11 Population dispersion
Fig. 9-2 p. 164 clumping dispersion the most common dispersion pattern for populations. In this type of dispersion, individuals "flock together.“ uniform dispersion a type of population dispersion in which the members of the population are uniformly spaced throughout their geographic region. random dispersion a type of population dispersion in which the position of each individual is not determined or influenced by the other members of the population. Most species live in clumps or groups; reasons may include: Availability of resources varies from place to place. Living in groups offers better protection from predators. Some predator species live in packs to better have a chance to get a meal. Temporary groups may form for mating and caring for young. Uniform pattern distribution may occur where a resource, such as water, is scarce.

12 Reproductive Patterns and Survival
Some species reproduce without having sex, and others reproduce by having sex. Asexual reproduction does not utilize sex; each cell can divide and produce two identical cells that are replicas of the original cell. Sexual reproduction occurs when gametes from each parent combine to produce offspring with a combination of genetic traits from each parent. Three disadvantages to sexual reproduction: Males do not give birth; females have to produce twice the offspring to maintain the same number of young as an asexual organism. Chance of genetic errors/defects increase during splitting and recombination. Courtship/mating consume energy and time, transmit disease, and inflict injury on males in some cases Two important advantages are genetic diversity for survival of species in the face of changes in environment and males may help with food gathering and/or rearing of young.

13 Reproductive Patterns and Survival
Fig p. 170 Reproductive patterns can be classified into two fundamental reproductive patterns: r-selected and K-selected species. Availability of a suitable habitat for individuals of a population ultimately determines the population size.

14 Reproductive Strategies
r-Selected species are opportunists and reproduce when conditions are favorable or when disturbance opens a niche for invasion. Most species of this type go through irregular and unstable boom-and-bust cycles in population size. K-selected species generally follow a logistic growth curve. Many of the larger species with long generation times and a low reproductive rate are prone to extinction.

15 Survivorship Curves Populations of different species vary in how long individual members typically live. A survivorship curve is one way to represent age structure of a population. Three generalized types of survivorship curves are: late loss, early loss, and constant loss. A life table shows the numbers of individuals at each age on a survivorship curve. Insurance companies use life tables to determine the cost of insurance policies. Fig p. 171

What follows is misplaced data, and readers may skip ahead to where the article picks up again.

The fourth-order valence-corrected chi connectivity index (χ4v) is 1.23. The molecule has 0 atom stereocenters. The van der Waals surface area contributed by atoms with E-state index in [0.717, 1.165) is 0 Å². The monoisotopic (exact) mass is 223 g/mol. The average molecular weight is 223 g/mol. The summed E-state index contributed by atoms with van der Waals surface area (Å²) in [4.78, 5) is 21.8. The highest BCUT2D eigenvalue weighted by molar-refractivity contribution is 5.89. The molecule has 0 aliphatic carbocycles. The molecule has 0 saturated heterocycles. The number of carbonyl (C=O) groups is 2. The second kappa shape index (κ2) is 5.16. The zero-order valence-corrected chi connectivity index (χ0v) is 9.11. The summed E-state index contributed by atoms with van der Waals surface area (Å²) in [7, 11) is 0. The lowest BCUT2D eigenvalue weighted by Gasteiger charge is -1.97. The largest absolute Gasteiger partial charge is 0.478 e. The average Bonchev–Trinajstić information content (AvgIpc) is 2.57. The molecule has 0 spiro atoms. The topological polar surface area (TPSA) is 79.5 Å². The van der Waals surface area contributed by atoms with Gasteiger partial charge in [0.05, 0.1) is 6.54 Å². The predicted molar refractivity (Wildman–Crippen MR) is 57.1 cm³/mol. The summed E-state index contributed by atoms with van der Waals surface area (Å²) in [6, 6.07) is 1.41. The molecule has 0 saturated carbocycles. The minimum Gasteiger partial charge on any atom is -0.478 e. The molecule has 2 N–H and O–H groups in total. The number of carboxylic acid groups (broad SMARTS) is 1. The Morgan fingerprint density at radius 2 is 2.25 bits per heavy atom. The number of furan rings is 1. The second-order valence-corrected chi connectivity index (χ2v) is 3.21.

16 Effects of Genetic Variations on Population Size
Variations in genetic diversity can affect the survival of small, isolated populations. Several factors can play a role in loss of genetic diversity and survival of a small population. The founder effect is when a few individuals move to a new location that is isolated from the original population. There is limited genetic diversity in such a population. A demographic bottleneck occurs when only a few individuals survive a catastrophe. Genetic drift is a third factor and involves random changes in gene frequencies in a population. This may help or hurt the survival of the population. Inbreeding occurs when members of a small population mate one another; this may increase the numbers of defective genes in a population. Metapopulations occur where some mobile populations occasionally exchange genes when some members get together. Conservation biologists use this information to establish migration routes that will enhance population size, genetic diversity, and survival of related local populations.

17 Human Impacts on Ecosystems
Habitat degradation and fragmentation Humans have altered nature in ways that threaten the survival of many species, including our own species. Humans have directly affected changes on about 83% of the earth's land surface. Ecosystem simplification Genetic resistance Predator elimination Introduction of non-native species Overharvesting renewable resources Interference with ecological systems

18 Human Impacts on Ecosystems